View post tag: EU Sweden to Assist New EU Anti-Piracy Mission View post tag: africa Share this article A new EU anti-piracy mission will soon commence in the Gulf of Aden and off the Somali coast.The Swedish Navy will contribute by assisting in escorting World Food Programme vessels to Somalia, as well as other vessels in need of protection. This will be the fourth initiative since 2009. The mission will see the Netherlands and Sweden working together.In order to start the operation at the beginning of the year, the Navy conducted intensive training to prepare for the mission. Combat vessels and other equipment were loaded aboard the Navy’s largest warship HSwMS Belos and sent to Den Helder, The Netherlands.[mappress mapid=”14879″]Naval Today Staff, Image: Swedish Navy View post tag: New Back to overview,Home naval-today Sweden to Assist New EU Anti-Piracy Mission January 8, 2015 View post tag: Sweden View post tag: europe View post tag: News by topic View post tag: Navy View post tag: Naval View post tag: Anti-Piracy View post tag: Assist Authorities View post tag: Mission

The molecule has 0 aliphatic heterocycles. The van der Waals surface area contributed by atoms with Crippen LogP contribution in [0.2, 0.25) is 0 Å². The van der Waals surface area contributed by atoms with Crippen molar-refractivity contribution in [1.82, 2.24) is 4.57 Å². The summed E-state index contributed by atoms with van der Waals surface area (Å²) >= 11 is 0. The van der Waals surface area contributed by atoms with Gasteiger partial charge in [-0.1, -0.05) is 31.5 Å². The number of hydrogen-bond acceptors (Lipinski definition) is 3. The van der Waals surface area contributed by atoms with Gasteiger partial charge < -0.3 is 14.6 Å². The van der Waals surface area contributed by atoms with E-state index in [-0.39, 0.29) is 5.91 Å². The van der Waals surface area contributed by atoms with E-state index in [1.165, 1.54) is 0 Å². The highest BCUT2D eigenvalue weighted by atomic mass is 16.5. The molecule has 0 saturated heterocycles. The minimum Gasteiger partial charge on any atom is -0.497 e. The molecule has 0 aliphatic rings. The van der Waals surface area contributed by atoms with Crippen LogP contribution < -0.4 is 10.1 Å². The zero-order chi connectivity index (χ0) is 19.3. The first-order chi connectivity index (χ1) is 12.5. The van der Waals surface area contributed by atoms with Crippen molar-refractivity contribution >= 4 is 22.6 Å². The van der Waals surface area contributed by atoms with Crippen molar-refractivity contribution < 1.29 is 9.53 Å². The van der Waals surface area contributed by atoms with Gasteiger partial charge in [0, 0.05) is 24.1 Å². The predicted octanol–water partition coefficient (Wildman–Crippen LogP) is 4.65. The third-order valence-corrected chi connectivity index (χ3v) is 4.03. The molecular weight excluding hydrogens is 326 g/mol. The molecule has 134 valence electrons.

Students at Baby Love on Tuesday 2 December witnessed a disturbance outside the club when two individuals were denied entry and allegedly verbally abused revellers.An Oxford undergraduate who was at Baby Love during the incident said, “I saw a crowd of people outside and went to see what was going on. There were two police cars, and one man was handcuffed outside a car and speaking to a police officer. People who’d been outside told me that some men had come from nowhere, started calling everyone in the smoking area ‘faggots’ and lunging at people. With hindsight, it sounds mildly terrifying – at the time most of us were far too smashed to appreciate quite how risky the situation was.”David Mark Dunning, a student at St Benet’s, commented, “I did witness a little of what went on at Baby Love on Tuesday evening/Wednesday morning. I didn’t witness anything in the club but I did hear that there was an incident inside. However, as I was leaving the club I was redirected from the steps at the front of the club and told to leave down the disabled access ramp as just at the bottom of the steps there was parked a police car. The bouncers blocked the way, but I could see two police officers were there, and I watched as they arrested two homophobic people, at least one of which, I was told, had a knife. After having watched the police handcuff the homophobes, I then proceeded to leave with my boyfriend, via the ramp, because I wanted to avoid any possibility of danger.”A spokesperson for Baby Love told Cherwell, “We are aware that 2 residents of Simon House tried to enter the bar and were refused entry by the security on the door. At present we cannot confirm what, (or if anything at all was said), and / or to whom.“Baby Love is sensitive to the fact that Simon House is a long established hostel for the Homeless and other vulnerable people in Oxford. The management is clear that they do not support any antisocial behaviour of any kind from its residents. They are in the process of investigating the incident and are following their strict protocol that governs the behaviour of its residents.“Baby Love is working with the management of Simon House and the Police on this matter.”Baby Love Bar relocated to its current site at the Castle Tavern on Paradise Street earler this year.James Blythe, another Oxford student, commented, “Enjoying the final Baby Love of term fuelled by wonderful LGBTQSoc drinks, I was shocked to encounter homophobic abuse raining down from a neighbouring property. The staff of Babylove were amazing and reacted swiftly, as did the police, but it’s a grim reminder of how much violence LGBTQ people routinely experience in 2014 and from which my privilege generally protects me.”In response to the incident, Chris Pike, OUSU VP for Welfare and Equal Opportunities, commented, “It is very unpleasant to hear that LGBTQ students and locals had to endure this deeply unpleasant behaviour. I am pleased that action was taken quickly to combat the problem, and I hope that Baby Love will continue to act to prevent this behaviour around their venue in future. OUSU will continue to work for LGBTQ students as a community of our university as a top priority, and any students who have had individual problems as a result of their sexuality or gender should feel able to get advice and support from our Student Advice Service.”Thames Valley Police were unavailable for comment.